When Grace walks into her mother's home, she has a sensation of great warmth and safety.
This doesn't occur in her own house despite the fact that at night and on Sundays, 
there's a man to protect her...Even in the vestibule...the familiar scent--from the walls, 
the rugs, the coats hanging on hooks--transports Grace to a universe before she met Gene, 
before life became uncertain and even a little frightening. (12) as soon as page 12 we begin to get a different impression of Grace's home life other than that picture of a "perfect" family. And she eventually loses this comfortable haven as her mother's house also burns down in the  Maine fires. 
That night, after Grace has put the children to bed, she slips her slicker from a hook 
and walks down her front path to the sidewalk. 
She has maybe a minute before Gene will notice her absence. 
It isn't much, but it's everything. She is who she is, nothing more. (15)
I could very much relate to her feeling that just for a minute she could do whatever, think whatever, just be...without anyone needing or wanting her for anything. Having spent 13 years at home with my own young children, I definitely knew times like that.

Once she returns to the house she knows that Gene will say "he is going up." 
...she must listen to the inflection in his voice and watch his face to know if she is to go up 
with him, or whether she can sit at the kitchen table and have another cigarette. (15)
Oh, my. This is not a good relationship. She must basically read his mind? About when she is supposed to go to bed? Yikes! And then we learn that their sex life is anything but satisfying. As Grace describes their sexual encounter that night, I couldn't help but think that Gene was raping his own wife. And causing her pain--purposefully! In the aftermath Grace realizes that although Gene uses a poignant nickname, Dove, for her, 
It seems unlikely now that she will ever have a fond nickname for her husband. (16)
Yeah. No kidding! Neither would I! What an asshole. Of course, then I had to consider...had Grace actually told him that it hurt her where the episiotomies had been performed? As mousy as she seemed to be with him, perhaps not? I don't know, but I do know that the sexual encounter she described seemed in no way pleasurable to her...or maybe even to him. And I could relate. It took six months following the birth of my first child before sex became bearable due to the site of the episiotomy. :(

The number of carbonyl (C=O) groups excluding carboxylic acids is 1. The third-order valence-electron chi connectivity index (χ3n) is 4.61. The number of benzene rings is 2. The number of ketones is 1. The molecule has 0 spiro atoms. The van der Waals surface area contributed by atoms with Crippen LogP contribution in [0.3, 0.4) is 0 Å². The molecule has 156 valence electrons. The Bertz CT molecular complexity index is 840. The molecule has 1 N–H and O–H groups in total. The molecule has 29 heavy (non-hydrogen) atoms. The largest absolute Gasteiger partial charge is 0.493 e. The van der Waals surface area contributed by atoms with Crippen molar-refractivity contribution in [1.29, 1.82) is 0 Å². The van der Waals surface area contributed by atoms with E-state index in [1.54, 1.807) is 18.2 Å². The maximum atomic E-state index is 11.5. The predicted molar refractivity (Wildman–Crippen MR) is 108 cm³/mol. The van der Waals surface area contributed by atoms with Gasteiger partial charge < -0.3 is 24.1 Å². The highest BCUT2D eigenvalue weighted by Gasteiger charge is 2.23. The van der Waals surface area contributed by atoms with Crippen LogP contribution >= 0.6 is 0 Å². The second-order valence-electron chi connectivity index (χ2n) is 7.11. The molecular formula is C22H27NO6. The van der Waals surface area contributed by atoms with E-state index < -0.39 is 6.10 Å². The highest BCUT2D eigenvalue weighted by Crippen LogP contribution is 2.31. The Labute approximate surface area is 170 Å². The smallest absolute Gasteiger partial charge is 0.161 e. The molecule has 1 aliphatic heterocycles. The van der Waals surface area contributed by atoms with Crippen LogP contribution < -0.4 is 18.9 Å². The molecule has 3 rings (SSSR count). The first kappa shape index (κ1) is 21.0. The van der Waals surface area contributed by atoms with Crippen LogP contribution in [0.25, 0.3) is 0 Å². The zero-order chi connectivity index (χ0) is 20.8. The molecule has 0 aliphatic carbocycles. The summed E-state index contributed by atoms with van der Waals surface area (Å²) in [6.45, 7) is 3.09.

Then there is the night Gene brings home a wringer washer and helps her learn how to use it, ending with him tilting her face up to his so he can leave "a gentle kiss on her lips" and calls her "Dove." She immediately wonders if a wringer washer can save a marriage...and believes the answer may be "yes." :) Isn't it true? No matter how bad a relationship it seems that every once in awhile your partner does or says something that immediately makes you feel good and then you wonder...and hope...that maybe...just maybe...

If not for Grace's next-door neighbor, Rosie, I'm not sure what might have happened to Grace. Rosie helps to ground her, to keep her sane, and to provide a reality check periodically to Gene's behavior(s) and her reactions to them. When Grace admits that Gene makes her feel guilty about his mother's death:
If I had gone to see his mother once in a while, she wouldn't have gotten breast cancer. 
[Rosie] That's the stupidest thing I ever heard.
[Grace] "Yes, well." She thinks for a moment. "But you know what? It feels true." 
It feels true that she might have wished her mother-in-law gone. Not dead, just gone. 
It feels true that she caused the hurtful night in bed, even though she sort of knows she didn't. 
She does know, however, that it's been too long since she and Gene have had sex.
It feels sort of true that she doesn't want to start up again. (23)